Our estimates of its short-run effects are at the upper end of those estimated recently with modern data....This is, in fact, what one should expect if one believes that the effectiveness of fiscal policy is greatest when interest rates are at the zero bound, leading to little crowding out of private spending. It is what one should expect when households are credit constrained by a dysfunctional banking system. Given similar circumstances in 2008, this underscores the advantages of using 1930s data as a source of evidence on the effects of current policy." (The effectiveness of fiscal and monetary stimulus in depressions" by Miguel Almunia, Agustin S. Benetrix, Barry eEchengreen, Kevin O' Rourke, and Gisela Rua, 18 November 2009 vox)

Stimulus works in multiple ways. It also helps increase inflation expectations which is necessary to get people spending again. In a deflationary environment, consumers shut-down and stop spending. The Fed tries to spur economic activity by convincing people that the dollars they hold will be worth less tomorrow. That's why Bernanke keeps pointing out that the Fed will keep rates at zero indefinitely. Regrettably, only the goldbugs take him seriously, which is why gold prices have zoomed to the stratosphere. Personal savings rates are still rising. There's been a sharp drop-off in consumption. Bernanke's psychological experiment has flopped. The masses still believe we're in recession. Without a gigantic fiscal expansion to jolt the economy out of its lethargy, the severe contraction could drag on for a decade or more. We're becoming Japan.  

Obama's deficit cutting plan is madness. It offers no hope at all. It draws from the half-baked theories of amateur economists on the Net who think that massive liquidation and years of bitter retrenchment and high-unemployment are the path to recovery. They're wrong.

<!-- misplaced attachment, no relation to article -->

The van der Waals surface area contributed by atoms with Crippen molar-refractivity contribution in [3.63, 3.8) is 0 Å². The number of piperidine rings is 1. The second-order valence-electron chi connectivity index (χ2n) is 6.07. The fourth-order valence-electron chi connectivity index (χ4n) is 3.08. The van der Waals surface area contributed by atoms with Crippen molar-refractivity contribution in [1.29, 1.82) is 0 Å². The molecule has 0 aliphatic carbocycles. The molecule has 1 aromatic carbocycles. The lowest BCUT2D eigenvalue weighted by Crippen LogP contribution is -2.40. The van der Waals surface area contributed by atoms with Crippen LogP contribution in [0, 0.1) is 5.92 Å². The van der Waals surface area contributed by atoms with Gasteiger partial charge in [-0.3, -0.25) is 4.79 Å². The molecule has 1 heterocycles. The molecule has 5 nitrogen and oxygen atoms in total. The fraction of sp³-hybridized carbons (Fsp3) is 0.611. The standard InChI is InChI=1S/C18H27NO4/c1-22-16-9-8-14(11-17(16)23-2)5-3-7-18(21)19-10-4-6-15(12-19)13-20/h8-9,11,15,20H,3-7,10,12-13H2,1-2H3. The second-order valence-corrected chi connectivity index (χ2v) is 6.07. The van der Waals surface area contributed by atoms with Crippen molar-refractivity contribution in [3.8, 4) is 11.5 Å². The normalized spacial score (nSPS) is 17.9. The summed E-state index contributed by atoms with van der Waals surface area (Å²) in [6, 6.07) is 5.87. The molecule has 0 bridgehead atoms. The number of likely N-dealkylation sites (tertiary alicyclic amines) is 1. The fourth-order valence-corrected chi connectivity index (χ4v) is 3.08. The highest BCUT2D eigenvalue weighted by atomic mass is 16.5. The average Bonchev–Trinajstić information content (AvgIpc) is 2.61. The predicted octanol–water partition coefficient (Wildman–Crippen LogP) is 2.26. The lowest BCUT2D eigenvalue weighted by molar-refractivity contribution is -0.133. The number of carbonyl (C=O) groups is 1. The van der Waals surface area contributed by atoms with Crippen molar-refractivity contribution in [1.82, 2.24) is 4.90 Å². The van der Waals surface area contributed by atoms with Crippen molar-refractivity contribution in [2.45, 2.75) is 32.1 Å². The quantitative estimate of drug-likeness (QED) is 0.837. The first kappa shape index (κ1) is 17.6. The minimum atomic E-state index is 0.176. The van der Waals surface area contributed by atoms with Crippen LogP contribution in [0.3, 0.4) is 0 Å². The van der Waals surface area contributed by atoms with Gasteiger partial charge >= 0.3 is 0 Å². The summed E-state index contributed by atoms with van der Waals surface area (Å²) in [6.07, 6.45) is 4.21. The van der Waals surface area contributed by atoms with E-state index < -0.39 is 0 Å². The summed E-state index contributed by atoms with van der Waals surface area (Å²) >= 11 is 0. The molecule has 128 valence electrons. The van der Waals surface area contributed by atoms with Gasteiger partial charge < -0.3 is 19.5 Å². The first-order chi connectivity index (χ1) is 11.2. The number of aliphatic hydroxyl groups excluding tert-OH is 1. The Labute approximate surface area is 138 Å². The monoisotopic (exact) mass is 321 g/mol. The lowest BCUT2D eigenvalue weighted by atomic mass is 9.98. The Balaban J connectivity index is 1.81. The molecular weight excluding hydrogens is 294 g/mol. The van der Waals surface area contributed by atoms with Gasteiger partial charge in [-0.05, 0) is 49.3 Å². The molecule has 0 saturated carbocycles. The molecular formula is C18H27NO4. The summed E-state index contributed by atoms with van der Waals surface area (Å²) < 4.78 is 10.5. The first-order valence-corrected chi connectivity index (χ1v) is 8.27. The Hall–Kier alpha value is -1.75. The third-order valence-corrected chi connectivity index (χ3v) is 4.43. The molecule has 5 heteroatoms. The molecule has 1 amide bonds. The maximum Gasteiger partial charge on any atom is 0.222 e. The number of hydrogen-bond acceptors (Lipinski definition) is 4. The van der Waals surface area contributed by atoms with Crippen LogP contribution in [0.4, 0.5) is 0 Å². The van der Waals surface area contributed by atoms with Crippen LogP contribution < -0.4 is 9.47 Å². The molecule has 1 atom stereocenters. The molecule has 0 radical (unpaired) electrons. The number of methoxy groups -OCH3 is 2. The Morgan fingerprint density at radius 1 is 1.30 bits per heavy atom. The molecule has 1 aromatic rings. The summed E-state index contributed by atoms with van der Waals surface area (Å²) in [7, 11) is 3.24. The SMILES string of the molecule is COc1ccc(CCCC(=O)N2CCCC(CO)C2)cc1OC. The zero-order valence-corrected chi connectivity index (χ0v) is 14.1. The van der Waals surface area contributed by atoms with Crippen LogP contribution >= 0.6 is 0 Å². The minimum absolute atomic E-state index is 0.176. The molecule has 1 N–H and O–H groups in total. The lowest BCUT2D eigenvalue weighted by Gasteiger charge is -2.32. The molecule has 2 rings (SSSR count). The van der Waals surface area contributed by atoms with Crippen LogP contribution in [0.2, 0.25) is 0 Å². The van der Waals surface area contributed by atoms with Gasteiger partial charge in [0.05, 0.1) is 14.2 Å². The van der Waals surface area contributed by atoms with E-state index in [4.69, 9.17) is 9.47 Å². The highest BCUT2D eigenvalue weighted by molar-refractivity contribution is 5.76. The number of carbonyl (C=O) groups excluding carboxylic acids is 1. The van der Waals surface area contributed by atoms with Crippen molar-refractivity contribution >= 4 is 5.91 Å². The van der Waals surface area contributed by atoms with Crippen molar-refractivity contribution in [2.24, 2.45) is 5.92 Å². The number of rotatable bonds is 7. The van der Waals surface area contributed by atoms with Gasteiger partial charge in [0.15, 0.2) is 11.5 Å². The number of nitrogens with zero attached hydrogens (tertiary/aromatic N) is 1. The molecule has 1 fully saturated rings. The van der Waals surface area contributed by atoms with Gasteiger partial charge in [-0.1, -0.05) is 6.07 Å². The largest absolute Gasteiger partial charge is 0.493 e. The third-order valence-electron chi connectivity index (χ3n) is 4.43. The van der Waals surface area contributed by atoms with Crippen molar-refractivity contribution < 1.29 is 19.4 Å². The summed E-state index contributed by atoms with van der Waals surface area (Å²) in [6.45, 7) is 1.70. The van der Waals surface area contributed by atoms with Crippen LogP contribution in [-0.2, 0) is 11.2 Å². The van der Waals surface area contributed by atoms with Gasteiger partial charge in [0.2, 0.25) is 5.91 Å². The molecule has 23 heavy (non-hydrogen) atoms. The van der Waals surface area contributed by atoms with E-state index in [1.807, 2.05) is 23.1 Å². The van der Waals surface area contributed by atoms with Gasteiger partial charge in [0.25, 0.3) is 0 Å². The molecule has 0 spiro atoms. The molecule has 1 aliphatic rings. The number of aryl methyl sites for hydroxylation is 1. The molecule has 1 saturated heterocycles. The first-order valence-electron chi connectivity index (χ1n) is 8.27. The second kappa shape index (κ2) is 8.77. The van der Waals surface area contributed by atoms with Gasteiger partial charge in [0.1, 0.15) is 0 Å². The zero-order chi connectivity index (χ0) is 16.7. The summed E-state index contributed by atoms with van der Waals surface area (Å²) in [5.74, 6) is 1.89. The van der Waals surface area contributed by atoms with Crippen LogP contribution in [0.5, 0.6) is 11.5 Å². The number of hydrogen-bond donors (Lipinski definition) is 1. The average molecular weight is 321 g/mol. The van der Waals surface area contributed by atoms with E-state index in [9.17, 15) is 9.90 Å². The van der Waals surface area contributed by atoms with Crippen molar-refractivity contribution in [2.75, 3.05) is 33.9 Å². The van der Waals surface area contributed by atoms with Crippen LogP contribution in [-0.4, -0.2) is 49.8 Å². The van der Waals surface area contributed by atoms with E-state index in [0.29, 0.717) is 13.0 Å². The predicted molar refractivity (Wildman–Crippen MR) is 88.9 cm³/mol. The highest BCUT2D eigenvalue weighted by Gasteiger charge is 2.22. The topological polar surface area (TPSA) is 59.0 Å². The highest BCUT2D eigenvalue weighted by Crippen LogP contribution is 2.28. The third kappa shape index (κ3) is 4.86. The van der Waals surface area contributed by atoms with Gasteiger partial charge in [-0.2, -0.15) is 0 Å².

By Mike Whitney

Email: fergiewhitney@msn.com

Mike is a well respected freelance writer living in Washington state, interested in politics and economics from a libertarian perspective.

Mike Whitney Archive

© 2005-2019 http://www.MarketOracle.co.uk - The Market Oracle is a FREE Daily Financial Markets Analysis & Forecasting online publication.


Comments

Meremortal
29 Nov 09, 19:05
alleged libertarian calling for big government - Weird

Here we have an alleged libertarian calling for big government spending to save us. I thought big government spending got us into this mess. Not to worry, we will soon learn (again) that Obama is all talk, so no worries that he might actually cut the deficit. Congress is corrupt, so no worries about it cutting spending either.

We will eventually realize that the can has been kicked to the dead end of the alley. It doesn't matter what government does or does not do. The world is in for a long period of poor economic performance. The delaying tactics and market distortions undertaken by various governments will only prolong the misery.

Whitney writes: "It draws from the half-baked theories of amateur economists on the Net who think that massive liquidation and years of bitter retrenchment and high-unemployment are the path to recovery. They're wrong."

Take your pick, 3-5 years of bitter retrenchment and high unemployment or (with government "help" through higher deficits) 12-15 years of the same.


Post Comment

Only logged in users are allowed to post comments. Register/ Log in

6 Critical Money Making Rules